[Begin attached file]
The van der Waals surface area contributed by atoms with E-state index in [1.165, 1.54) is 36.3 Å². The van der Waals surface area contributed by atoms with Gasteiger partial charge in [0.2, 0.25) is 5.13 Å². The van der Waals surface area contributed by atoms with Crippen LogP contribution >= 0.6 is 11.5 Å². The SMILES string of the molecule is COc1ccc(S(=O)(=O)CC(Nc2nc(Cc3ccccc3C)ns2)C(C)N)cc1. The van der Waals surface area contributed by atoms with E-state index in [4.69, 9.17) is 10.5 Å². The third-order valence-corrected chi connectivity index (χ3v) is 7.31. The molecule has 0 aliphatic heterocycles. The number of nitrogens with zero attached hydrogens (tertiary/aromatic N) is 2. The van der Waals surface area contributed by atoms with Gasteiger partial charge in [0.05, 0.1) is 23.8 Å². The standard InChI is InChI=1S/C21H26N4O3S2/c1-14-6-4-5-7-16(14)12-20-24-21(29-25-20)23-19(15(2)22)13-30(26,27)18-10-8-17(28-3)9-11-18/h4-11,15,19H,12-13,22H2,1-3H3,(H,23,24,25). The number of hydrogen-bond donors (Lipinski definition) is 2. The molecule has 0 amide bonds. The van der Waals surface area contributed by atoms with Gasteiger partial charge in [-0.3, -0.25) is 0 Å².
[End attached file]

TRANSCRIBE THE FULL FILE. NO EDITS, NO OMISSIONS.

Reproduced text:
The van der Waals surface area contributed by atoms with E-state index in [1.165, 1.54) is 36.3 Å². The van der Waals surface area contributed by atoms with Gasteiger partial charge in [0.2, 0.25) is 5.13 Å². The van der Waals surface area contributed by atoms with Crippen LogP contribution >= 0.6 is 11.5 Å². The SMILES string of the molecule is COc1ccc(S(=O)(=O)CC(Nc2nc(Cc3ccccc3C)ns2)C(C)N)cc1. The van der Waals surface area contributed by atoms with E-state index in [4.69, 9.17) is 10.5 Å². The third-order valence-corrected chi connectivity index (χ3v) is 7.31. The molecule has 0 aliphatic heterocycles. The number of nitrogens with zero attached hydrogens (tertiary/aromatic N) is 2. The van der Waals surface area contributed by atoms with Gasteiger partial charge in [0.05, 0.1) is 23.8 Å². The standard InChI is InChI=1S/C21H26N4O3S2/c1-14-6-4-5-7-16(14)12-20-24-21(29-25-20)23-19(15(2)22)13-30(26,27)18-10-8-17(28-3)9-11-18/h4-11,15,19H,12-13,22H2,1-3H3,(H,23,24,25). The number of hydrogen-bond donors (Lipinski definition) is 2. The molecule has 0 amide bonds. The van der Waals surface area contributed by atoms with Gasteiger partial charge in [-0.3, -0.25) is 0 Å².